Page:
There can’t be a more cost-effective way to get a made-to-measure Italian frame that has a classic look and a dreamy ride. You have to accept the limited options that come with that very low price but it’s worth it.
Made to measure
Handbuilt in Italy
Walthamstow is an unlikely setting for an immersive Italian cycling experience, but that’s exactly what Diego Lombardi offers with his Racer Rosa bike shop and brand.
Lombardi flies Giuseppe Giannecchini, WorldTour bike fitter, to east London once a month and has Racer Rosa custom frames built in Padua by Antonio Taverna, a Veneto contractor whose family business made frames for the big brands before they moved production to the Far East.
There are are the expected high-end custom steel and carbon frames in the Racer Rosa range, but when I interviewed Lombardi for our custom bikes special feature in the February 21 issue of Cycling Weekly magazine he told me about his made-to-measure aluminium frames – Racer Rosa celebrity customer Jonathan Edwards had just ordered one – costing a highly competitive £800 for the frame only, the geometry of which results from a fitting session with Giannecchini and is included in the price.
To keep costs down the frames, made from TIG-welded Dedacciai Fire tubing, are produced in small batches all with same basic spec: rim-calipers only, external cable routing, no mudguard eyes, BSA bottom bracket and integrated 1 1/8in straight fork steerer. The only colour options are blue, orange or pearly white. However, all are handbuilt in Italy to each rider’s individual measurements.
Giannecchini, who fitted Valerio Conti the week before he took pink jersey in this year’s Giro, fitted me for a CW feature two years ago and still had my measurements so it would be a simple case of getting me onto the next batch of orders and then timing a visit to pick it up at Walthamstow with the next ‘Giuseppe day’ for fine-tuning me onto the complete build.
Previously I had been both impressed and horrified by Giannecchini’s uncompromising approach. He told me my Colnago Master Olympic – my pride and joy – didn’t fit me and never would. Now, as I waited, I watched him telling the customer before me that if he wanted a lower front end he would have to lose three kilos since his current body shape did not permit it.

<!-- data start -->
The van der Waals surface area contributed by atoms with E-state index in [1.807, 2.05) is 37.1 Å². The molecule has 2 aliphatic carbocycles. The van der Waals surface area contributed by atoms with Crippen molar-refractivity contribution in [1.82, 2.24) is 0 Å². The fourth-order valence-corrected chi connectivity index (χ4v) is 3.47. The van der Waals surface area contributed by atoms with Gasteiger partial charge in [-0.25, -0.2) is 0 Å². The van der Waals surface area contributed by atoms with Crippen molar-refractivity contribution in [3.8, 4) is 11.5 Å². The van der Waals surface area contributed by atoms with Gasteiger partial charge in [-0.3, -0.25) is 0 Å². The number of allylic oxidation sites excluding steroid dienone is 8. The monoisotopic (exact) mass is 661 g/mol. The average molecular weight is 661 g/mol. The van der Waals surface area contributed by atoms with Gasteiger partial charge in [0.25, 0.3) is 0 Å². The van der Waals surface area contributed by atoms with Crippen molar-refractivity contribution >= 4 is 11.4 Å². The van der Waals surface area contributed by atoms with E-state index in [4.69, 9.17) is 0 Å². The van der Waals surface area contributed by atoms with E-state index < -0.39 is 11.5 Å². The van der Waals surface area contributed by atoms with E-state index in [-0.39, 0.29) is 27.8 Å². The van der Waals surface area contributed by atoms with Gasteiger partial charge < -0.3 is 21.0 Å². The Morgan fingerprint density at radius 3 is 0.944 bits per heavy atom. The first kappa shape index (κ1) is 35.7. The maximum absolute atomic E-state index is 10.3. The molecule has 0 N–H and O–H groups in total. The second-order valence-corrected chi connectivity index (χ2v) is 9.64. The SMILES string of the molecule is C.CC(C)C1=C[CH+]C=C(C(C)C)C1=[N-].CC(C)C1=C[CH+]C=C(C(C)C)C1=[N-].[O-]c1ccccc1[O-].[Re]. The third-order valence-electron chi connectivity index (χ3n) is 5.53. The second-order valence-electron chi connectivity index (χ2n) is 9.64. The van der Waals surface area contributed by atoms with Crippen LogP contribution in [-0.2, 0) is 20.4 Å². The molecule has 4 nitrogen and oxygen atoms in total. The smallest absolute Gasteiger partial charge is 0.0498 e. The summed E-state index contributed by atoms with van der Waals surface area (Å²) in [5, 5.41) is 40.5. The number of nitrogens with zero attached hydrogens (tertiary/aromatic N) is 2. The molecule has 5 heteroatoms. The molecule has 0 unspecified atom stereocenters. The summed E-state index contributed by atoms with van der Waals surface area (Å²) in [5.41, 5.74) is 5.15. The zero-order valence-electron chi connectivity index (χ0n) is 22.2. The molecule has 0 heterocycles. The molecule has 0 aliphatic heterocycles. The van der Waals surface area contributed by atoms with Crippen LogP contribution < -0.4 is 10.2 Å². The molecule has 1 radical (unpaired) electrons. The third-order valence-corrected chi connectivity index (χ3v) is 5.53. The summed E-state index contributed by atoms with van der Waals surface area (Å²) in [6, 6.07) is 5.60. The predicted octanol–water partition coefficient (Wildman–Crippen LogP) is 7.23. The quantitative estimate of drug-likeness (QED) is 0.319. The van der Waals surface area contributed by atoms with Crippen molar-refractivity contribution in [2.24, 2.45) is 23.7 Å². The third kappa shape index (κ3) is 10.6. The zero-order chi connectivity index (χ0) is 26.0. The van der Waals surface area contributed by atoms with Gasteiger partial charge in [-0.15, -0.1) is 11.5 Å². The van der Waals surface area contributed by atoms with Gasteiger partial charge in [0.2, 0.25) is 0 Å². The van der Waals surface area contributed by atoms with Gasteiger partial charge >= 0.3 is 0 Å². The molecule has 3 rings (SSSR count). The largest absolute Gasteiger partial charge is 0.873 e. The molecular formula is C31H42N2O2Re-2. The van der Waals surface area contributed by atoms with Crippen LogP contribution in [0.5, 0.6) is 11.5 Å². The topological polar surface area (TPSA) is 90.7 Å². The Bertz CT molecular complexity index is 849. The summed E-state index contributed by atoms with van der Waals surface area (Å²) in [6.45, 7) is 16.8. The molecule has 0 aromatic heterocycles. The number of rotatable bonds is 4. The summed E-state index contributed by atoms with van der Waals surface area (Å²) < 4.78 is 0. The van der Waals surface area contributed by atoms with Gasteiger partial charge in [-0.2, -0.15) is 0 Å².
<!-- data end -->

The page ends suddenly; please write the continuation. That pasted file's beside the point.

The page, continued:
After a quick lunch break – during which I ate nothing at all – it was my turn.
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Fortunately this time there was nothing quite so upsetting. Giannecchini immediately rejected the saddle I had brought with me, which we swapped for one with more suitable geometry, but after that it was a matter of validating the measurements taken two years ago and checking them against the new bike — which with the Columbus Futura carbon fork, Ultegra groupset at the best online price, Deda finishing kit and Venn 35 TCC wheels totalled just under £2.5K and weighed a respectable 7.8kg or 17lb.
About three-quarters of an hour later, with everything to his satisfaction, Giannecchini pointed to the blue sticky dot marking the centre of the saddle. There was exactly the same amount of saddle rail either side of the clamp. Perfect.
Next came the riding. Lombardi had promised a “sublime ride”– which isn’t the way aluminium bikes have traditionally been described – but in this case is absolutely accurate. Granted I had fitted a set of Venn carbon clinchers that I particularly liked when I tested them last year, but if this was a blind study (not recommended for cycling) with its lightweight feel, connectedness with the road and whippiness I would have reported that I was on a good-quality carbon frame.
Most crucially – and dispelling those pre-conceived ideas many people still have about aluminium frames – it is not harsh.
As the late, great Dario Pegoretti told me in 2011: “The general consensus is that aluminium is harsh, steel is smooth and carbon-fibre is the perfect balance – it’s not true. It’s about the choices you make during the building process. You can build a really good frame out of aluminium but a really bad frame out of steel.”
Of course Pegoretti was right. In the safe hands of Taverna and built to Giannecchini’s geometry this is without a doubt one of those really good aluminium frames. Or, in the words of Walthamstow's former favourite sons: "it's really alright."
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Simon Smythe is Cycling Weekly's senior tech writer and has been in various roles at CW since 2003. His first job was as a sub editor on the magazine following an MA in online journalism (yes, it was just after the dot-com bubble burst).
In his cycling career Simon has mostly focused on time trialling with a national medal, a few open wins and his club's 30-mile record in his palmares. These days he spends a bit more time testing road bikes, or on a tandem doing the school run with his younger son.
What's in the stable? There's a Colnago Master Olympic, a Hotta TT700, an ex-Castorama lo-pro that was ridden in the 1993 Tour de France, a Pinarello Montello, an Independent Fabrication Club Racer, a Shorter fixed winter bike and a renovated Roberts with a modern Campag groupset.
And the vital statistics:
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